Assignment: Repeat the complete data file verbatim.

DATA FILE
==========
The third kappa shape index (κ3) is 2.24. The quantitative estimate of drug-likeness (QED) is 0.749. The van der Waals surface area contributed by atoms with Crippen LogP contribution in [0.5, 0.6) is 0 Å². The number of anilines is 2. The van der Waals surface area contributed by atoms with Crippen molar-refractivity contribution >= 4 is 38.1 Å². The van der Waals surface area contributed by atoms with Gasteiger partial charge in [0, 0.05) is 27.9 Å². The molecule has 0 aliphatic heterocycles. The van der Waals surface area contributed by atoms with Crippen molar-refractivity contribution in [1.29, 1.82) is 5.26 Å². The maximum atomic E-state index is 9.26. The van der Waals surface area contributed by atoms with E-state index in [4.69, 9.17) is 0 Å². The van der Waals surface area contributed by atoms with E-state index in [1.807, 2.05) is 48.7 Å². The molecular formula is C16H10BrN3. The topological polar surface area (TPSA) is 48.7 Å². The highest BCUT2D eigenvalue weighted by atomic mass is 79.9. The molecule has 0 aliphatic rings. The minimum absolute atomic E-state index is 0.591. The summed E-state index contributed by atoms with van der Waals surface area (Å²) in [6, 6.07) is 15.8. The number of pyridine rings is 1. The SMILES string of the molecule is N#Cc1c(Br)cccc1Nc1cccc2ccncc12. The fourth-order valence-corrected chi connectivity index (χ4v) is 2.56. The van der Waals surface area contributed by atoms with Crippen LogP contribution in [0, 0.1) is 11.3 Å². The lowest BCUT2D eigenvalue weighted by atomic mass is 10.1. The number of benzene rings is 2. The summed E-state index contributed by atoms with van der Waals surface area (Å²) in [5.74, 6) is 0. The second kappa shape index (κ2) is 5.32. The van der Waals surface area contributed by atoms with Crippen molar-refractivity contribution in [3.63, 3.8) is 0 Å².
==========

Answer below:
The third kappa shape index (κ3) is 2.24. The quantitative estimate of drug-likeness (QED) is 0.749. The van der Waals surface area contributed by atoms with Crippen LogP contribution in [0.5, 0.6) is 0 Å². The number of anilines is 2. The van der Waals surface area contributed by atoms with Crippen molar-refractivity contribution >= 4 is 38.1 Å². The van der Waals surface area contributed by atoms with Gasteiger partial charge in [0, 0.05) is 27.9 Å². The molecule has 0 aliphatic heterocycles. The van der Waals surface area contributed by atoms with Crippen molar-refractivity contribution in [1.29, 1.82) is 5.26 Å². The maximum atomic E-state index is 9.26. The van der Waals surface area contributed by atoms with E-state index in [4.69, 9.17) is 0 Å². The van der Waals surface area contributed by atoms with E-state index in [1.807, 2.05) is 48.7 Å². The molecular formula is C16H10BrN3. The topological polar surface area (TPSA) is 48.7 Å². The highest BCUT2D eigenvalue weighted by atomic mass is 79.9. The molecule has 0 aliphatic rings. The minimum absolute atomic E-state index is 0.591. The summed E-state index contributed by atoms with van der Waals surface area (Å²) in [6, 6.07) is 15.8. The number of pyridine rings is 1. The SMILES string of the molecule is N#Cc1c(Br)cccc1Nc1cccc2ccncc12. The fourth-order valence-corrected chi connectivity index (χ4v) is 2.56. The van der Waals surface area contributed by atoms with Crippen LogP contribution in [0, 0.1) is 11.3 Å². The lowest BCUT2D eigenvalue weighted by atomic mass is 10.1. The number of benzene rings is 2. The summed E-state index contributed by atoms with van der Waals surface area (Å²) in [5.74, 6) is 0. The second kappa shape index (κ2) is 5.32. The van der Waals surface area contributed by atoms with Crippen molar-refractivity contribution in [3.63, 3.8) is 0 Å².